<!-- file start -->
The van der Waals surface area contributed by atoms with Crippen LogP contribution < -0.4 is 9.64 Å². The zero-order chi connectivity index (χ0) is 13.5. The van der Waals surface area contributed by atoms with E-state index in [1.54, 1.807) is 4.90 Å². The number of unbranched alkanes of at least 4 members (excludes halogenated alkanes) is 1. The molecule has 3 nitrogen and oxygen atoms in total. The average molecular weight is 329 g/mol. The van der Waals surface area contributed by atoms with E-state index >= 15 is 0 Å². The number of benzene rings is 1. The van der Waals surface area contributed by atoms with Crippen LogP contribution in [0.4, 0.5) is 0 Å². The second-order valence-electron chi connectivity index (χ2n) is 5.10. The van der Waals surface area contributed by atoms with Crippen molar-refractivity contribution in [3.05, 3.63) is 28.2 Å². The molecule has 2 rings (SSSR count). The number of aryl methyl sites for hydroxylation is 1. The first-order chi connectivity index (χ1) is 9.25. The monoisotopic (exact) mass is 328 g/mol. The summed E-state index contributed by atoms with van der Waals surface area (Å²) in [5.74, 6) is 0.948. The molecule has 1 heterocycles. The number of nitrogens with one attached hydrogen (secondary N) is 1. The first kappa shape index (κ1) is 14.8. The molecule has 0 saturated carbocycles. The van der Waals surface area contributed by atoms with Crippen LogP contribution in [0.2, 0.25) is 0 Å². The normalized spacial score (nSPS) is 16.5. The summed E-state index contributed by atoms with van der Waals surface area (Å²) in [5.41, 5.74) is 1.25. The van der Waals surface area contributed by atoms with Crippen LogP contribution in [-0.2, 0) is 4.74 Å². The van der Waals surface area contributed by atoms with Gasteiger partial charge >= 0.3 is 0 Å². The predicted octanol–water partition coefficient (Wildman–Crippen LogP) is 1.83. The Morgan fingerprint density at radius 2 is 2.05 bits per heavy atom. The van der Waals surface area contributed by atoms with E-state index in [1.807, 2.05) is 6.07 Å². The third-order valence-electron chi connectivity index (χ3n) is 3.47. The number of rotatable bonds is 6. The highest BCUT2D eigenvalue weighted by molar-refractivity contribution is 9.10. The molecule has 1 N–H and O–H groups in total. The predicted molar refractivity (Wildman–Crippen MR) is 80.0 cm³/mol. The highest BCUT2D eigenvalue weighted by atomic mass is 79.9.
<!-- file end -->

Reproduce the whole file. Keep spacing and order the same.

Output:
The van der Waals surface area contributed by atoms with Crippen LogP contribution < -0.4 is 9.64 Å². The zero-order chi connectivity index (χ0) is 13.5. The van der Waals surface area contributed by atoms with E-state index in [1.54, 1.807) is 4.90 Å². The number of unbranched alkanes of at least 4 members (excludes halogenated alkanes) is 1. The molecule has 3 nitrogen and oxygen atoms in total. The average molecular weight is 329 g/mol. The van der Waals surface area contributed by atoms with E-state index >= 15 is 0 Å². The number of benzene rings is 1. The van der Waals surface area contributed by atoms with Crippen LogP contribution in [0.4, 0.5) is 0 Å². The second-order valence-electron chi connectivity index (χ2n) is 5.10. The van der Waals surface area contributed by atoms with Crippen molar-refractivity contribution in [3.05, 3.63) is 28.2 Å². The molecule has 2 rings (SSSR count). The number of aryl methyl sites for hydroxylation is 1. The first-order chi connectivity index (χ1) is 9.25. The monoisotopic (exact) mass is 328 g/mol. The summed E-state index contributed by atoms with van der Waals surface area (Å²) in [5.74, 6) is 0.948. The molecule has 1 heterocycles. The number of nitrogens with one attached hydrogen (secondary N) is 1. The first kappa shape index (κ1) is 14.8. The molecule has 0 saturated carbocycles. The van der Waals surface area contributed by atoms with Crippen LogP contribution in [0.2, 0.25) is 0 Å². The normalized spacial score (nSPS) is 16.5. The summed E-state index contributed by atoms with van der Waals surface area (Å²) in [5.41, 5.74) is 1.25. The van der Waals surface area contributed by atoms with Crippen LogP contribution in [-0.2, 0) is 4.74 Å². The van der Waals surface area contributed by atoms with Gasteiger partial charge >= 0.3 is 0 Å². The predicted octanol–water partition coefficient (Wildman–Crippen LogP) is 1.83. The Morgan fingerprint density at radius 2 is 2.05 bits per heavy atom. The van der Waals surface area contributed by atoms with E-state index in [1.807, 2.05) is 6.07 Å². The third-order valence-electron chi connectivity index (χ3n) is 3.47. The number of rotatable bonds is 6. The highest BCUT2D eigenvalue weighted by molar-refractivity contribution is 9.10. The molecule has 1 N–H and O–H groups in total. The predicted molar refractivity (Wildman–Crippen MR) is 80.0 cm³/mol. The highest BCUT2D eigenvalue weighted by atomic mass is 79.9.